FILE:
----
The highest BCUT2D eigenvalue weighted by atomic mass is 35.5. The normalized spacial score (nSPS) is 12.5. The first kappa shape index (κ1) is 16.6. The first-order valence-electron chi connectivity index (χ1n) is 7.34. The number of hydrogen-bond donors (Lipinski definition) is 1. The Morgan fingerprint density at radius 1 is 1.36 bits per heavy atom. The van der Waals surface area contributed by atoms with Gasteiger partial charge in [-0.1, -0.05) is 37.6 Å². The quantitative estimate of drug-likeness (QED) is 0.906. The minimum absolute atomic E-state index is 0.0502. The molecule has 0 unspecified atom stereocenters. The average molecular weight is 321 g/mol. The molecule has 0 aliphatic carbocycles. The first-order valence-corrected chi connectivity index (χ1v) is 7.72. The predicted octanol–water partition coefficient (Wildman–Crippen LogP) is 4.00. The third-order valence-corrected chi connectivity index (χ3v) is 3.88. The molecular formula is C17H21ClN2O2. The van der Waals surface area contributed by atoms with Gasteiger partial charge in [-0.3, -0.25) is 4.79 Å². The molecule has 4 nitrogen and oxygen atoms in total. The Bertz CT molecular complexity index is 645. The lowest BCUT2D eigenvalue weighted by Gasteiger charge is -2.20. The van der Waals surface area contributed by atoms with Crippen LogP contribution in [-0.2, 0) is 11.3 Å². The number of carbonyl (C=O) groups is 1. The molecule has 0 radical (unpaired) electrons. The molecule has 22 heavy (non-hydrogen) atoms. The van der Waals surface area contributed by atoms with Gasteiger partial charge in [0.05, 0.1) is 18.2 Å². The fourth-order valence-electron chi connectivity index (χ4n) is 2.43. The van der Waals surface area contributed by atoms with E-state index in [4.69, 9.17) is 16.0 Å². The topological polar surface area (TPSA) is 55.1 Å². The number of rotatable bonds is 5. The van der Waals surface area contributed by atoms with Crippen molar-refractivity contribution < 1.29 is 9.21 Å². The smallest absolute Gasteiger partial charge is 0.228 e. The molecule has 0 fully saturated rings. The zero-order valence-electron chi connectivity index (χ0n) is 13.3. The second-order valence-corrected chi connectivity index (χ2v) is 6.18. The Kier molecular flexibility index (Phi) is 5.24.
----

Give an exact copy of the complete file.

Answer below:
The highest BCUT2D eigenvalue weighted by atomic mass is 35.5. The normalized spacial score (nSPS) is 12.5. The first kappa shape index (κ1) is 16.6. The first-order valence-electron chi connectivity index (χ1n) is 7.34. The number of hydrogen-bond donors (Lipinski definition) is 1. The Morgan fingerprint density at radius 1 is 1.36 bits per heavy atom. The van der Waals surface area contributed by atoms with Gasteiger partial charge in [-0.1, -0.05) is 37.6 Å². The quantitative estimate of drug-likeness (QED) is 0.906. The minimum absolute atomic E-state index is 0.0502. The molecule has 0 unspecified atom stereocenters. The average molecular weight is 321 g/mol. The molecule has 0 aliphatic carbocycles. The first-order valence-corrected chi connectivity index (χ1v) is 7.72. The predicted octanol–water partition coefficient (Wildman–Crippen LogP) is 4.00. The third-order valence-corrected chi connectivity index (χ3v) is 3.88. The molecular formula is C17H21ClN2O2. The van der Waals surface area contributed by atoms with Gasteiger partial charge in [-0.3, -0.25) is 4.79 Å². The molecule has 4 nitrogen and oxygen atoms in total. The Bertz CT molecular complexity index is 645. The lowest BCUT2D eigenvalue weighted by Gasteiger charge is -2.20. The van der Waals surface area contributed by atoms with Crippen LogP contribution in [-0.2, 0) is 11.3 Å². The number of carbonyl (C=O) groups is 1. The molecule has 0 radical (unpaired) electrons. The molecule has 22 heavy (non-hydrogen) atoms. The van der Waals surface area contributed by atoms with Gasteiger partial charge in [0.05, 0.1) is 18.2 Å². The fourth-order valence-electron chi connectivity index (χ4n) is 2.43. The van der Waals surface area contributed by atoms with E-state index in [4.69, 9.17) is 16.0 Å². The topological polar surface area (TPSA) is 55.1 Å². The number of rotatable bonds is 5. The van der Waals surface area contributed by atoms with Crippen molar-refractivity contribution < 1.29 is 9.21 Å². The smallest absolute Gasteiger partial charge is 0.228 e. The molecule has 0 fully saturated rings. The zero-order valence-electron chi connectivity index (χ0n) is 13.3. The second-order valence-corrected chi connectivity index (χ2v) is 6.18. The Kier molecular flexibility index (Phi) is 5.24.